FOR Brian, leaving prison after two years was "traumatic. I was
55, had lost all contact with family, and coming out with nothing
and nobody, with a bag of clothes and £46. I didn't even know if I
was going left or right out of the gate."
On Thursday of last week, he explained how being met by a group
of Christian volunteers "saved my life".
Brian was speaking at the launch of a report evaluating the
impact of Basic Caring Communities, a project run by the Prison
Advice and Care Trust. He described how, for three months, the four
volunteers supported him, through daily phone calls and a weekly
meeting. From taking him for an English breakfast after his release
to helping him secure accommodation, the group provided intense
support: "It was comforting; somebody listening to my worries and
Diane, one of the volunteers who supported Brian, described the
"mountain of obstacles" faced by those leaving prison. "There is
always a huge worry about accommodation, and, when it is found, it
is often very grim, full of addicts, and it is very hard for men
who are trying to leave that behind."
Food and transport costs were also a challenge. Diane described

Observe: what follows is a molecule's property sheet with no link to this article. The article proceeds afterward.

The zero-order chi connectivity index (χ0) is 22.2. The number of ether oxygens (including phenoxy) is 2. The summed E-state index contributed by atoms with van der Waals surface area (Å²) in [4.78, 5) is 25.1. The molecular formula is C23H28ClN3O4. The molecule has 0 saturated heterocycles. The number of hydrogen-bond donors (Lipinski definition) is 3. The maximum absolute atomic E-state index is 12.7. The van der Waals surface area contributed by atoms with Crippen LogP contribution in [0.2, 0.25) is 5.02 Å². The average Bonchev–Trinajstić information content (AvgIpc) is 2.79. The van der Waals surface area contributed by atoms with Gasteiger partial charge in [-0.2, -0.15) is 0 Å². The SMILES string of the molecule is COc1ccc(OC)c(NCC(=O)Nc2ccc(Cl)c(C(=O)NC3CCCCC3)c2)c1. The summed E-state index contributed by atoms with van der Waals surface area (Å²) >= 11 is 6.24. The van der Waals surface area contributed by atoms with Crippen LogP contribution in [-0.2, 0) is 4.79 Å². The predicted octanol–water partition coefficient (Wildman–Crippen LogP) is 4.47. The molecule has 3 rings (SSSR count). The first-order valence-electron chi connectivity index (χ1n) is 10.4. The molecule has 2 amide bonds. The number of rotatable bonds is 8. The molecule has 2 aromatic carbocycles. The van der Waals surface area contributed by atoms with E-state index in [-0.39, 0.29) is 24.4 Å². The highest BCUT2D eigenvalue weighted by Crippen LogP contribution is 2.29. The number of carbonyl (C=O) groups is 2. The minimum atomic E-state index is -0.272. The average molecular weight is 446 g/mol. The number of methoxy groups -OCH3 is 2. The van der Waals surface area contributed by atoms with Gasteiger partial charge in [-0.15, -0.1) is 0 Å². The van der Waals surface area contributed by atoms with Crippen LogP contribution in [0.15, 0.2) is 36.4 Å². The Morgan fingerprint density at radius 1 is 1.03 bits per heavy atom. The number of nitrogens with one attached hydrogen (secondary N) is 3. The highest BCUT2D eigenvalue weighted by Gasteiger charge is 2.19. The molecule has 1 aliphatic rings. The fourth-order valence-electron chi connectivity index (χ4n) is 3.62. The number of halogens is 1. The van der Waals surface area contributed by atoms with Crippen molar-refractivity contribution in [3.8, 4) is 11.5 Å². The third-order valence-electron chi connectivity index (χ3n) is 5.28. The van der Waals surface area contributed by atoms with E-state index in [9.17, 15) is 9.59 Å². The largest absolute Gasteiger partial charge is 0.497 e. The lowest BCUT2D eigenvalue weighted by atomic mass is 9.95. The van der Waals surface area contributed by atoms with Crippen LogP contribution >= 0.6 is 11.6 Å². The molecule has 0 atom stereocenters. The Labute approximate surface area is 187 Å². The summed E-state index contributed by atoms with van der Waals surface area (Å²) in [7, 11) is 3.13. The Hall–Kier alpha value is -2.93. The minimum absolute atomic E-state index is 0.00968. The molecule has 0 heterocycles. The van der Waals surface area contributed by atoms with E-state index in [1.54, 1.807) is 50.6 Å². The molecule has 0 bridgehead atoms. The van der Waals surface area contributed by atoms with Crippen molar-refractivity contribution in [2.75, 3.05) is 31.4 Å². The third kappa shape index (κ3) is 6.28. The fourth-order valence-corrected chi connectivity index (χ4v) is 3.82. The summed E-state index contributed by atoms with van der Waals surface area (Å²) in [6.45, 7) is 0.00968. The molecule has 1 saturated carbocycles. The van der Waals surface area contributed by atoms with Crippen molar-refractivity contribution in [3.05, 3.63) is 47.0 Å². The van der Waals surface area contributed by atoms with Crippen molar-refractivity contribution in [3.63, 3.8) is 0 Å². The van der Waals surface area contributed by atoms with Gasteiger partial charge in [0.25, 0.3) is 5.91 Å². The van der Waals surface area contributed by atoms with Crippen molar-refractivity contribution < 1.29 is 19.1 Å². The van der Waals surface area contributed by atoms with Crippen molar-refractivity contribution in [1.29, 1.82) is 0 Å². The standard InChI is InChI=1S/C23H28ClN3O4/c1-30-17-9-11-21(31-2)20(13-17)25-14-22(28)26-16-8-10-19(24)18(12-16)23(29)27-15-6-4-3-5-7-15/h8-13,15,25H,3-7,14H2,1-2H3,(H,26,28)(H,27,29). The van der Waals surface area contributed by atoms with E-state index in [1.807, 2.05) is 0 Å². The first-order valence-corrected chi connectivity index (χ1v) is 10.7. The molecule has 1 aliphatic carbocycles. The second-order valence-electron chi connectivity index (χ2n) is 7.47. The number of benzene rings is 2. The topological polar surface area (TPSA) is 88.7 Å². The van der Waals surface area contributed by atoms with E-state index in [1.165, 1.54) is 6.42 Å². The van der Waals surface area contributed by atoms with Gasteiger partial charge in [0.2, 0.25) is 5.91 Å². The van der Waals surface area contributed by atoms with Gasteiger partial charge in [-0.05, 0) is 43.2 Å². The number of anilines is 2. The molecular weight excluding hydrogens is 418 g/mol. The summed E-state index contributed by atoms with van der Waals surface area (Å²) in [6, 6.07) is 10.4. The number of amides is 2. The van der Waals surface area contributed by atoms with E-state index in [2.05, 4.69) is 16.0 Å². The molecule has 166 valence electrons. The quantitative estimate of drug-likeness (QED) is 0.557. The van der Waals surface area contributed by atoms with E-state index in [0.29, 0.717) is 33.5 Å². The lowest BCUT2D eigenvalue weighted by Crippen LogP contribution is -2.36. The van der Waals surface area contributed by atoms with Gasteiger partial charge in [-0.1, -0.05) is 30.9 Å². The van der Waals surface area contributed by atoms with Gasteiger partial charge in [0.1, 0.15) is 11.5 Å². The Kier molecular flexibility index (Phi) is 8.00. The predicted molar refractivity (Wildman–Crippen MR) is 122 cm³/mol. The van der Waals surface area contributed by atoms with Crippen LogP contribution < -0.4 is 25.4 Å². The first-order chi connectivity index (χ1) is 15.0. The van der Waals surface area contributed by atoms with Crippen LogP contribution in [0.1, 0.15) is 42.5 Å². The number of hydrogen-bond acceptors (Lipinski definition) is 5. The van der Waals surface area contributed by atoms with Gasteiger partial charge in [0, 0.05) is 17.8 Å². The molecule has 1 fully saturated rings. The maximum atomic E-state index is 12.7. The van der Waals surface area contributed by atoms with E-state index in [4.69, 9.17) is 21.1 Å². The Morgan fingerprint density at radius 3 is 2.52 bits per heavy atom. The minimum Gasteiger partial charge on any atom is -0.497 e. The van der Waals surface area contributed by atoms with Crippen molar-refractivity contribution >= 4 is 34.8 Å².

how one man staying in a hostel in Croydon had to attend probation
meetings in Wimbledon. "I have found I have been very humbled by
many who have been in very serious situations, but they very rarely
ask for practical things," she said. "They want support, advice,
and help filling in forms."
The evaluation of the project, carried out by Nef Consulting,
concluded: "Having a non-judgemental, genuine support network for
the first few months of release is a great asset at what is, for
most, a very difficult time."
Dr Jenny Rouse, who conducted the research, suggested that,
while evaluations tended to focus on measuring the recidivism rate,
other measures could be significant, such as the impact on
Participants at the launch discussed whether faith groups played
"a distinct role in the reintegration of former prisoners".
There were words of caution from those commissioning services,
about proselytising, or suggesting that only faith groups were
equipped to do this work.
Dr Ruth Armstrong, a research associate with the Prisons
Research Centre at Cambridge University, suggested that, in faith
communities, "People hear words about themselves that they may not
hear about themselves in other contexts."
Brian agreed: "I heard 'You are a good person,' instead of
standing in front of a judge."